Teaching in Thailand has many of the same perks as teaching in America does. The best, in my opinion, is the vacation time. In the States, most teachers get holidays and the summer months off. In Thailand, we’re off from the beginning of March to mid-May (Thai summer is hot, especially with no A/C and 55 students per class), as well as all of October (when the rainy season hits the hardest). This bonus allowed me to travel for four weeks last month, paid. I went diving in Koh Tao, raged in Bangkok, experienced the filthy skeeze that is Pattaya, watched a fire show in Koh Samet (my eyebrows were nearly singed by a disobedient, flaming bow-staff that decided my face was a better landing target than its owner’s hands), and hiked a five-tier waterfall in Kanchanaburi. I don’t have the memory (thank you, Singha beer) nor the patience to write about each and every one of these places. I do, however, want to share a little bit about final leg of my October travels, which was to Cambodia.
I was only able to spend about a week in good ol’ Cambo and I wish that I’d had more time. To me it’s the wild west of SE Asia. Still recovering from the atrocities of Pol Pot and the Khmer Rouge, it is not nearly as developed as its neighbors, Thailand and Vietnam. The air is constantly filled with dust from the unpaved roads, waterways flood because of the lacking infrastructure, and there’s evidence everywhere illuminating the unbelievably widespread poverty. My roommate, co-worker, and travel dude-bro, Ryan gave a pretty accurate, yet not-so-delicate description, “Cambodia is a dirtier, cheaper version of Thailand”. This is true, but Cambodia is also a lot more.
Everywhere I went the people were exceedingly friendly and genuinely happy. In guesthouses and restaurants the service was far better than in Thailand (but the food didn’t hold a candle). Everything costs a dollar or less. Everything. Draft beer, 50 cents. Food, a dollar. Tuk-tuk, a dollar. You can even find dorm-style hostels to stay in for… a dollar.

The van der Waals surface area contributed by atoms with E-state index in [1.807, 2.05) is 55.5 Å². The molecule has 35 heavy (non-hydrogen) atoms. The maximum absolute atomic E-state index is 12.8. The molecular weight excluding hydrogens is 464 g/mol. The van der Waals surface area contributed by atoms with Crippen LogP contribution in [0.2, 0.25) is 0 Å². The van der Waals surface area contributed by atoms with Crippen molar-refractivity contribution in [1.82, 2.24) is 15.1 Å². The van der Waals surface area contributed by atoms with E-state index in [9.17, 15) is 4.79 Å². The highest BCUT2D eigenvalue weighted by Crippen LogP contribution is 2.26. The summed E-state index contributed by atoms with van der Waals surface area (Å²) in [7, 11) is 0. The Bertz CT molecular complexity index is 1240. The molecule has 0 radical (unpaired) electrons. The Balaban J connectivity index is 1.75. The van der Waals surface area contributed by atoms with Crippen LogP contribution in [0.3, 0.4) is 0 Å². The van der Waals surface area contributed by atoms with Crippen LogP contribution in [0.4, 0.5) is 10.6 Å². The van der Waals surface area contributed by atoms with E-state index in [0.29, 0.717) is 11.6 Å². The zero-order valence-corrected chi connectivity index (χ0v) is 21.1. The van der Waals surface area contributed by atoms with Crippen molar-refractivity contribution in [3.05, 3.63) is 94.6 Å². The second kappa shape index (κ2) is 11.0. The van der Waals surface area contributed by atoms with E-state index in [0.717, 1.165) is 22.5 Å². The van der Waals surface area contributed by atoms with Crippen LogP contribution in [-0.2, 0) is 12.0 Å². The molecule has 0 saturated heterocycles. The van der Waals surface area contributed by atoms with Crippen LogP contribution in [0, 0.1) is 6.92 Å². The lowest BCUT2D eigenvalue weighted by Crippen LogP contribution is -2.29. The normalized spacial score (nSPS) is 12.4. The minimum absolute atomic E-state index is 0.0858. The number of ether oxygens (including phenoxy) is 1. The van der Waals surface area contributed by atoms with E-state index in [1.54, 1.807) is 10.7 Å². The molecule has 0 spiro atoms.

Because of the floods and my loathing of 15-hour bus rides, I decided to pay the extra 50 bucks and take a flight from big, bad Bangkok to Phnom Penh, the capital of Cambodia. The flight only took 55 minutes, but short of crashing into the Gulf, it couldn’t have been much worse.
Part I: GETTING THERE
As I waited to board the plane in Suvarnaphumi International Airport, I couldn’t help but notice a fat, sweaty, googly-eyed, middle-aged European oaf bumbling around the gate. Air Asia is known for its tiny seats and I instantly felt bad for whoever had to sit next to this caricature of an oversized troll, probably named Igor or Bruno or something of the like. I will say that he had the most vicious, greasy, salt-and-pepper mullet that I have ever seen. Gotta respect the mullet.
The plane began to board at 5:00 p.m. Two stereotypically beautiful Thai stewardesses greeted me with fake smiles, Sawadee Kaa, as I entered the aircraft. 23F. Sweet, a window seat. I sat down and buckled up. The ogre looked confused as he lurched and searched for his assigned accommodation, getting closer and closer to me, struggling to ram his way down the aisle, invading the space of everyone he passed with his protruding side-fat. I already knew where he would end up.
Bruno Trolldude stowed away his carry-on after a brief struggle with the overhead compartment. I don’t know what he had in there. Probably a small assortment of Speedos to show off his impressive Euro-body, a camera so he could show pictures to his friends back home of the beautiful Asian women that he didn’t pay for, and maybe a bottle of his favorite vodka recently purchased at the airport duty-free shop. Whatever was in the bag, it definitely wasn’t deodorant.